Keeping a program's state consistent is a challenging task. Once you throw exceptions and error handling into the mix it gets even harder. If you add the ability to observe values & objects as they change... well it becomes nigh impossible.
As such, mutable state is rightly frowned upon and a trend towards functional programming and systems like Redux have gained steam. Their key insight is that you make all your changes in a new copy of state and, once that is done, replace the old copy of state.
Trying to manage a giant tree of completely immutable state can be rather complicated, however. Especially when you need to update deeply nested state in that tree. It gets harder again when you need to compute what parts of the tree changed in order to notify interested parties.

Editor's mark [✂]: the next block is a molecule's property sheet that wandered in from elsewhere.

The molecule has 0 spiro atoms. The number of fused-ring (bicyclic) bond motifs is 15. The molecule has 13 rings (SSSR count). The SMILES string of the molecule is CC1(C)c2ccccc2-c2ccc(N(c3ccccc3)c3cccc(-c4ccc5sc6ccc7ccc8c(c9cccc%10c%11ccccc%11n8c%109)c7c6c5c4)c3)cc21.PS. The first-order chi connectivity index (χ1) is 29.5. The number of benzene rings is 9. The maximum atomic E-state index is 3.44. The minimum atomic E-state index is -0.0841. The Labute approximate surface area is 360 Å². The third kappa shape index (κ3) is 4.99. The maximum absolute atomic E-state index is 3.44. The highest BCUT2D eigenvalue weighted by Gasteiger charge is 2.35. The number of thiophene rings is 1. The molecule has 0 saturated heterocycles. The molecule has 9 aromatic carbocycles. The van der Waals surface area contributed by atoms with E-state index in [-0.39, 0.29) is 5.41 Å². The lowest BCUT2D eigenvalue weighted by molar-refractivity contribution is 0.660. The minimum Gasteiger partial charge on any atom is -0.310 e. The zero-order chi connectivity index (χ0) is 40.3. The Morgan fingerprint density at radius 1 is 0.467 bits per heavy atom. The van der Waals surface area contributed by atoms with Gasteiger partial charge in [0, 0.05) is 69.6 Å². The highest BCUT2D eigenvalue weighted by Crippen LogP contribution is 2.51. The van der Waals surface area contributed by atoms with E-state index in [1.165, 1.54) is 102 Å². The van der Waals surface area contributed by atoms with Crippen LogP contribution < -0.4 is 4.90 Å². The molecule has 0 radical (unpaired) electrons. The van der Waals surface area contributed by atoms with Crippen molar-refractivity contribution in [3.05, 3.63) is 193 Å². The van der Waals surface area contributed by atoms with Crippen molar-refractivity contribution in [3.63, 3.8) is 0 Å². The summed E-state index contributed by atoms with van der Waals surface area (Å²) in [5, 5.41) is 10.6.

So lets take a lesson from relational databases. Relational databases provide a set of global and mutable state yet we have very few problems with the state managed by our databases in comparison to state in program memory. This is because the database provides better abstractions for handling mutations. Namely transactions, atomic commits of transactions, transaction isolation and rollback on failure.